Since 1995, the U.S. Consulate has brought a number of U.S. experts working in different fields to Vietnam, including a speaker on reproductive rights, a pressing issue in a country with one of the highest abortion rates in the world. They have also sent U.S. government officials and Foreign Service Officers to Vietnamese schools, universities and institutions to speak on topics related to the United States. They have spoken about issues as varied as legal reform, intellectual property rights, trafficking in persons, online journalism, creative writing, politics and history, economics and the environment, and bilateral relations between the United States and Vietnam.
Another great addition to the U.S. public outreach efforts in Ho Chi Minh City is the Information Resource Center, where visitors can come in (after going through the security check) and relax in a very inviting environment and obtain material (most of which is not available elsewhere in Vietnam) on American culture and society, government, economy and social issues. Visitors to the center can also find material on studying in the United States and learning English, read newspapers, periodicals, access the internet, watch a film or attend one of the many guest speakers’ events at the center. The IRC programs and activities are free of charge and have attracted 50,000 visitors in the 15 years the center has been open.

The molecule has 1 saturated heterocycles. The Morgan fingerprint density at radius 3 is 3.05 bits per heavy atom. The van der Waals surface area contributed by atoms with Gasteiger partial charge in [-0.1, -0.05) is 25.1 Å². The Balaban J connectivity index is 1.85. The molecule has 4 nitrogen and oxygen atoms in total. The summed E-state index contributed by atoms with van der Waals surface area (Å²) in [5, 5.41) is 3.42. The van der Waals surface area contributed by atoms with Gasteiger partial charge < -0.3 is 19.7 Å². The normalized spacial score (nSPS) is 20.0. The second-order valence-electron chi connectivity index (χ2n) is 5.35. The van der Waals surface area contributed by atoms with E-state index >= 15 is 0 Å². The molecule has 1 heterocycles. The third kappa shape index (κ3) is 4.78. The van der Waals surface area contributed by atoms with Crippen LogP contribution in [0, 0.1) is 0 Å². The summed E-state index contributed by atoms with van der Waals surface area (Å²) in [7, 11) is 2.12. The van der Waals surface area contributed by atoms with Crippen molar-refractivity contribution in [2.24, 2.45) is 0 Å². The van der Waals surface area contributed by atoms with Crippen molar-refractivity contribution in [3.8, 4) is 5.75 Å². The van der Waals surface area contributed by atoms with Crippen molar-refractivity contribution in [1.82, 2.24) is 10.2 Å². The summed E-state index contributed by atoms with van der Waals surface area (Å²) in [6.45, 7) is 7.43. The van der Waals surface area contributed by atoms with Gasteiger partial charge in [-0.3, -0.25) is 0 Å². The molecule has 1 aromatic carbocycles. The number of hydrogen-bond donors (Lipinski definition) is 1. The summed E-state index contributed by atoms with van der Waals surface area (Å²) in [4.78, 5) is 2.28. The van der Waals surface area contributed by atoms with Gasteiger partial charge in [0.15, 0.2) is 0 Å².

For the U.S. Department of State’s diplomatic staff, Vietnam definitely falls under hardship post. The bilateral relations were reestablished in 1995, but any public affairs activities and diplomatic efforts can easily be misinterpreted as a threat for the communist regime. Strong public diplomacy efforts, cultural diplomacy being the most benign yet most powerful aspect of it, can be seen as propaganda trying to overthrow the Vietnamese government. These are serious limitations to the everyday work of the U.S. Consulate General staff in Ho Chi Minh City, which they have learned to cope with successfully.
If we look at the numbers, public diplomacy activities in Vietnam seem to have hardly scratched the surface, but when we take into consideration the obstacles that have to be overcome by the US diplomatic staff in their work in Vietnam, one cannot help but think they are finally succeeding in painting the picture of America in different light.
Emina Vukic, in March 2010, participated in a research trip to Ho Chi Minh City, Vietnam, which was partially funded by the USC Master of Public Diplomacy program and the Dean's office of the Annenberg School for Communication & Journalism. Emina is a first-year Master of Public Diplomacy student. Born and raised in Croatia, former Yugoslavia, she was subjected to ethnic cleansing in Croatia and had a refugee status for eight years. Before attending USC, Emina worked for the Helsinki Committee for Human Rights in Bosnia, the Hague Tribunal office in Belgrade and the USAID Local Government Reform Program in Serbia. Her public diplomacy interests lie in nation branding, primarily of the post conflict countries through cultural diplomacy efforts.